Why not destroy this fake? A defence of the Chagall Committee

6 March 2014

In the March issue of Apollo, Aaron Rosen argues that it is never justifiable to burn a fake, in response to the Chagall Committee’s seizure of a suspected forgery from the British businessman Martin Lang and subsequent move to have it destroyed. Now Sofia Komarova, director of Artvera’s gallery in Geneva (who were instrumental in uncovering the notorious Beltracchi forgeries), writes in defence of the Committee’s decision:

Why not destroy this fake?

I am startled that the discussion is so focused on the Chagall committee and their decision. They are actually doing their job. If they are certain that the painting is a fake, what is the problem with cleansing the art market? What happens to fake items like LVs or Rolexes withheld at airports? They are destroyed.

We know when Martin Lang purchased the forgery and for how much, but I wonder why there is no information regarding where and from whom he purchased it. As the director of an art gallery specialising in the modern masters – and dealing with Chagall artworks myself – it is obvious that a professional (gallerist/auction house) ought to have asked the Committee about the authenticity of the work, before the painting was sold.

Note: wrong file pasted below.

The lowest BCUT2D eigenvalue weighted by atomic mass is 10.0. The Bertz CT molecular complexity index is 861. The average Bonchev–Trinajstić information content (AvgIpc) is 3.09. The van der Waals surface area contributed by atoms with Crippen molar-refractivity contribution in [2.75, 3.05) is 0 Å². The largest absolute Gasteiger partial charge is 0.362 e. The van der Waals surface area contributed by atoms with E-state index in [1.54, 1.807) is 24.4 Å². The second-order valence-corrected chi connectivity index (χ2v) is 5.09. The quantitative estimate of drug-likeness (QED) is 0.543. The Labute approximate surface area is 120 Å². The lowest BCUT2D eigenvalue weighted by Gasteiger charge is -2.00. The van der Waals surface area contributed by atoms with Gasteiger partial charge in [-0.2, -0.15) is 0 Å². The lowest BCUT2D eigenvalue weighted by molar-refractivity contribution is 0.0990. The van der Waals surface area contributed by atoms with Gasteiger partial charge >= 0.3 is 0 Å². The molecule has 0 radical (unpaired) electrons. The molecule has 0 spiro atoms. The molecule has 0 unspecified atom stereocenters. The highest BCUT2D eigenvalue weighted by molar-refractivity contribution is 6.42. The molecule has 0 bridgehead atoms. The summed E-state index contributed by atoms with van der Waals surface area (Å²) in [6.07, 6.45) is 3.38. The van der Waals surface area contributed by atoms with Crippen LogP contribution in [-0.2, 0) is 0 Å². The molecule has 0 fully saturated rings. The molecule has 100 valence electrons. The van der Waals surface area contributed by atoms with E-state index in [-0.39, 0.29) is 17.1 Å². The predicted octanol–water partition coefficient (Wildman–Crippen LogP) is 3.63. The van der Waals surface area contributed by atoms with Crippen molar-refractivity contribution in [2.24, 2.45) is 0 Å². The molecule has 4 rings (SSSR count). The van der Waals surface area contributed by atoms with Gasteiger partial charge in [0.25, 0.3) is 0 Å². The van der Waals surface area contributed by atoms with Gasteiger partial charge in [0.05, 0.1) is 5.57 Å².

Regarding paintings by others artists, research on the provenance of works and information held in catalogue raisonnés, for example, might be enough. But for Chagall it is another story: he produced around 10,000 works and relatively few of them were displayed, so the Committee plays an essential role.

Huge amounts of money are exchanged in the art market. Hence, if one wishes to purchase an importance piece, s/he should ask for advice at a serious gallery or auction house. If this doesn’t happen, it’s like going to the flea market, gambling on the value of an item, and purchasing it with no guarantee. When buying a car, a certificate is naturally included and you also have special insurance. It is the same in the art world: you ask the advice of a professional. You will pay a little bit more for that service, but if the work turns out to be a fake, you don’t risk losing all your money.

It is truly bewildering that this process might sound unusual.

Is it justifiable to destroy a fake painting? Let us know what you think in the comments…

Related Articles:

Forum: Is it ever justifiable to burn a fake? (Aaron Rosen)

Unfortunate Fake (Maggie Gray)


  1. Isaiah Sullivan Jun 25 2014 at 5:59 pm

    I do not think that it should be destroyed, it should be marked a fake, copy of, or inspired by Chagall (on the back). The same way the Stradivarius copies have been labelled, or thousands of art pieces inspired by the greats and used as studies. To destroy art for the sake of destroying art, is criminal.

  2. This is no way to encourage anyone to send in a work of art for verification of authenticity. Who would want their painting, fake or genuine, compulsorily destroyed?

  3. David Webster May 10 2015 at 12:19 am